Norma and Michael, both 31, have three children. Their oldest, nine-year-old Johnathon and eight-year-old Brenda, are in fourth and second grade, respectively. Their third child, Alejandro, was born with Trisomy 21, or Down syndrome. Michael struggles to find steady work as a bricklayer. Norma would like to work outside the home, but Alejandro requires constant care and supervision. The family lives with Norma’s elderly parents in the town of Sacaba, a few miles outside of Cochabamba, Bolivia.

Alejandro is seen occasionally by a pediatrician at Cochabamba’s public pediatric hospital associated with the Viedma Hospital complex. Alejandro’s very limited communication skills and overall delayed development contributed to difficulties clinically diagnosing the underlying causes of recurring symptoms, which included frequent fevers and crying fits that suggested some type of discomfort. Around his third birthday, Alejandro’s pediatrician referred him to a cardiologist for specialized evaluation. Employing the advanced diagnostic tools available at the private Belga Hospital, Dr. Gabriel Echazú diagnosed multiple heart defects. Doctors determined that a Glenn surgery could alleviate Alejandro’s worst symptoms.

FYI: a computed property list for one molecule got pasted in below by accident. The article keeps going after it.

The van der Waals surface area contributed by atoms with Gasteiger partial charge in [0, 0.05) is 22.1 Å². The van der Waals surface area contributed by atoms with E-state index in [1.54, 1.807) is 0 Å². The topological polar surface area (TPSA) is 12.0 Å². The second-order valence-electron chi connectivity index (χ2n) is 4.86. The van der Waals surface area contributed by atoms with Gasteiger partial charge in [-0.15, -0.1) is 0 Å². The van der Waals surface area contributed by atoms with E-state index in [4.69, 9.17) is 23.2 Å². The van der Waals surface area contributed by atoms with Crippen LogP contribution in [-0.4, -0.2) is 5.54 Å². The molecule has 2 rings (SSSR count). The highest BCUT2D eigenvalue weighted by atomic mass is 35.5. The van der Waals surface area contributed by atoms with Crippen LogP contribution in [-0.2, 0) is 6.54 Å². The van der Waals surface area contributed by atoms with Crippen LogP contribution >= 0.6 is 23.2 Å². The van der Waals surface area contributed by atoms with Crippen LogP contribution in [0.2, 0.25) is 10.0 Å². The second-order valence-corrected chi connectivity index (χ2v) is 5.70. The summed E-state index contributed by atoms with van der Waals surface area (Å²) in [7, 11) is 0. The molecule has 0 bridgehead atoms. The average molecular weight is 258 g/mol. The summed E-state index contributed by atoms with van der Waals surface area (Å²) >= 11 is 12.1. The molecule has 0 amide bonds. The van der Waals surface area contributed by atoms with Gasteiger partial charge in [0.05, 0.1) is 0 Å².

With support obtained through Puente de Solidaridad, the Cochabamba partner office of Solidarity Bridge, and thanks to funding provided by Dharma Social Programs, Alejandro underwent surgery on August 26, 2017. He was discharged on September 2, and is home and stable. The Puente de Solidaridad social workers remain concerned about the family’s especially precarious social and economic conditions. They will continue to stay in touch with them and channel the family to other supports to help meet the demands of raising a severely disabled child.

Go Back >